Nashra Balagamwala is an Experiential Designer working at the intersection of art and politics. Her latest project is an attempt to showcase peace between India and Pakistan.
Originally from Pakistan, her work involves the critical exploration of taboo subjects, frequently transforming controversial ideas into games, designs, and experiences.
Prior to attending Harvard University, Balagamwala graduated from the Rhode Island School of Design and worked in New York.
Her latest project arose from the rise in hate between the neighbors after the Pulwama attack and the recent revocation of Article 370 in Kashmir. The tensions between Pakistan and India went as far as becoming a looming threat of a nuclear war.
Majority of this conflict stems from the governmental level, however, it is a well known fact that Pakistani and Indian expatriates are drawn to one another immediately after they are removed from the negative sentiments their home countries enforce.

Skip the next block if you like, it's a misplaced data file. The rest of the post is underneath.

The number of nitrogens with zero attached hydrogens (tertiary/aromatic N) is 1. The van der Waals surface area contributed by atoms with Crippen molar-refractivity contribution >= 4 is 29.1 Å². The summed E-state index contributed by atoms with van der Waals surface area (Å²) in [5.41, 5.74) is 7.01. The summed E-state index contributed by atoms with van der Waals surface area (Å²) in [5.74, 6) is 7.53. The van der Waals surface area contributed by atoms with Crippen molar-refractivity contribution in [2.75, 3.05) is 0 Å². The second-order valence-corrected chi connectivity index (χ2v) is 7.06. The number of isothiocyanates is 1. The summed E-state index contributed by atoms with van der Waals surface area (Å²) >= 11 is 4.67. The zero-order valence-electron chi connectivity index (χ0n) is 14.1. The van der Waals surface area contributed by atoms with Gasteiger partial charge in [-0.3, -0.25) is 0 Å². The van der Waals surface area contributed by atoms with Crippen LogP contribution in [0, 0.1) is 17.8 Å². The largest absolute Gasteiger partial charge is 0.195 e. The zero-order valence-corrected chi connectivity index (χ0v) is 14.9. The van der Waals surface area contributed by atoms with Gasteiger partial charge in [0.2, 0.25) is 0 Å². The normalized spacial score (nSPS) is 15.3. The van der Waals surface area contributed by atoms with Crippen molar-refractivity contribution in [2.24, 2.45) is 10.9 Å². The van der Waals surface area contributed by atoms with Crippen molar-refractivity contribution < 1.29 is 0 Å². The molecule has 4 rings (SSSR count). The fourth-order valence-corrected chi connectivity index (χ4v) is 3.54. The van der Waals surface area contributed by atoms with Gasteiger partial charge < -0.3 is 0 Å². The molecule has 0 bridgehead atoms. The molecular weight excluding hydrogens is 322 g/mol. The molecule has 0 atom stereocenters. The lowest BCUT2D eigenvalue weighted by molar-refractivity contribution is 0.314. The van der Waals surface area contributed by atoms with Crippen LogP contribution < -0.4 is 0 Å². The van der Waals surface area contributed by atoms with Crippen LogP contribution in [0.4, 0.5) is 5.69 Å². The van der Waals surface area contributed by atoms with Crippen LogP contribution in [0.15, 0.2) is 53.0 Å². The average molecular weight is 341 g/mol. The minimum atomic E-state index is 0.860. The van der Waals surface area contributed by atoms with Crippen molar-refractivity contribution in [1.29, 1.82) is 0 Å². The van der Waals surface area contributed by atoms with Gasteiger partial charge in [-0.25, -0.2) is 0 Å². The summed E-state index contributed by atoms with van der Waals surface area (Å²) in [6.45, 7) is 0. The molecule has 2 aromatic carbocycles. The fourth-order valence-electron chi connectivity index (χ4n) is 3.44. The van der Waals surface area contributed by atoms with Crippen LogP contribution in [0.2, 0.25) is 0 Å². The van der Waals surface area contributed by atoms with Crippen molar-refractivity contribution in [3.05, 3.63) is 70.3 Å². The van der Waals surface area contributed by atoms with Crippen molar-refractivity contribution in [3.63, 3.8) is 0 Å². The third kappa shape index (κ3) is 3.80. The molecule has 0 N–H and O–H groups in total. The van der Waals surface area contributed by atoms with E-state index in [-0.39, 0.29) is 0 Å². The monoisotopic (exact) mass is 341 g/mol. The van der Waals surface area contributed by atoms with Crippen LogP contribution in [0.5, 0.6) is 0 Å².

Nashra Balagamwala says, “What I find most intriguing, is the location of the two consulates in New York – they are on the same block, back to back. Although the two nations were “dis-connected” in 1947, it is compelling that 8000 miles away, they are still connected. This under-stated block has the power to destroy or save 125 million lives.”
Along with an Indian volunteer, she held an intervention outside these consulates. Wearing red, in solidarity with Kashmir; connected at all times, either back to back, in the same space, or with a red string, they used these newly designed flags and sculptures as a call for peace.
“disconnected” aims to challenge the bitter narrative imposed by those in power. By transforming elements of the flags into peace symbols, they are asking for an end to the brutality, and future conversations of reasonable peace.
What an innovative way to work towards the process of hope between the neighbors!
Not competent enough to sit idle and stare as the world goes by, Pallavi is optimistic to a fault and believes in building her world on her own rather than depending on others to make things right.